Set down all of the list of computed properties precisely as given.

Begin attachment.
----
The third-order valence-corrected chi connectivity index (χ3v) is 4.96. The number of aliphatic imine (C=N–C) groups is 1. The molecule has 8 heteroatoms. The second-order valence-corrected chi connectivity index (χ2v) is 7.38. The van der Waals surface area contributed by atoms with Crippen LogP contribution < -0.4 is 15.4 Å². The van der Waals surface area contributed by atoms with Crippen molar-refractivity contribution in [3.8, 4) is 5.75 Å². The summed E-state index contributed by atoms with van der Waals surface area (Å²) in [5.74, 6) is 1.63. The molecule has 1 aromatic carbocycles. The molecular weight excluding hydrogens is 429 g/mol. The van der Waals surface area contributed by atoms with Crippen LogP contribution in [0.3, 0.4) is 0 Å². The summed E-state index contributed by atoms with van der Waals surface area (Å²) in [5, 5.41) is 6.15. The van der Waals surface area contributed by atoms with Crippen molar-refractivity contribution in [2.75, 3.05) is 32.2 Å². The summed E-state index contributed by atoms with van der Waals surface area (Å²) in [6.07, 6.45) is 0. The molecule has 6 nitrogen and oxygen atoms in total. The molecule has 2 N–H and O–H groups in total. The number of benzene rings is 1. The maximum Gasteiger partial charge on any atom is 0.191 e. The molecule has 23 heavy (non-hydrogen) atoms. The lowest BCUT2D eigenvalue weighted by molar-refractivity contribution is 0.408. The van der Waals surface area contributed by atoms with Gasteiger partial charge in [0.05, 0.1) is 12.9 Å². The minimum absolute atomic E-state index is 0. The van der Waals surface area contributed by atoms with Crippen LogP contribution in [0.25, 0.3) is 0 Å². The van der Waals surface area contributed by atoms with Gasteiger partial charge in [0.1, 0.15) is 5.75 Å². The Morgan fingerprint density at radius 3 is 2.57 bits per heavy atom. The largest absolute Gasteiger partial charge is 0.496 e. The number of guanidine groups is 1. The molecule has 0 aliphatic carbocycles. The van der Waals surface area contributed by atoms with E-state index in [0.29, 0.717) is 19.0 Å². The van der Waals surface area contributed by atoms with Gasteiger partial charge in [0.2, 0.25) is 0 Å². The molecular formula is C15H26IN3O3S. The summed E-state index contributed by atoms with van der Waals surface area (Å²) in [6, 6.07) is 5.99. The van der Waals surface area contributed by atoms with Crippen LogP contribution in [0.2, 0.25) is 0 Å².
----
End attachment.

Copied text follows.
The third-order valence-corrected chi connectivity index (χ3v) is 4.96. The number of aliphatic imine (C=N–C) groups is 1. The molecule has 8 heteroatoms. The second-order valence-corrected chi connectivity index (χ2v) is 7.38. The van der Waals surface area contributed by atoms with Crippen LogP contribution < -0.4 is 15.4 Å². The van der Waals surface area contributed by atoms with Crippen molar-refractivity contribution in [3.8, 4) is 5.75 Å². The summed E-state index contributed by atoms with van der Waals surface area (Å²) in [5.74, 6) is 1.63. The molecule has 1 aromatic carbocycles. The molecular weight excluding hydrogens is 429 g/mol. The van der Waals surface area contributed by atoms with Crippen LogP contribution in [0.3, 0.4) is 0 Å². The summed E-state index contributed by atoms with van der Waals surface area (Å²) in [5, 5.41) is 6.15. The van der Waals surface area contributed by atoms with Crippen molar-refractivity contribution in [2.75, 3.05) is 32.2 Å². The summed E-state index contributed by atoms with van der Waals surface area (Å²) in [6.07, 6.45) is 0. The molecule has 6 nitrogen and oxygen atoms in total. The molecule has 2 N–H and O–H groups in total. The number of benzene rings is 1. The maximum Gasteiger partial charge on any atom is 0.191 e. The molecule has 23 heavy (non-hydrogen) atoms. The lowest BCUT2D eigenvalue weighted by molar-refractivity contribution is 0.408. The van der Waals surface area contributed by atoms with Gasteiger partial charge in [0.05, 0.1) is 12.9 Å². The minimum absolute atomic E-state index is 0. The van der Waals surface area contributed by atoms with Crippen LogP contribution in [0.25, 0.3) is 0 Å². The van der Waals surface area contributed by atoms with Gasteiger partial charge in [0.1, 0.15) is 5.75 Å². The Morgan fingerprint density at radius 3 is 2.57 bits per heavy atom. The largest absolute Gasteiger partial charge is 0.496 e. The number of guanidine groups is 1. The molecule has 0 aliphatic carbocycles. The van der Waals surface area contributed by atoms with E-state index in [0.29, 0.717) is 19.0 Å². The van der Waals surface area contributed by atoms with Gasteiger partial charge in [0.2, 0.25) is 0 Å². The molecular formula is C15H26IN3O3S. The summed E-state index contributed by atoms with van der Waals surface area (Å²) in [6, 6.07) is 5.99. The van der Waals surface area contributed by atoms with Crippen LogP contribution in [0.2, 0.25) is 0 Å².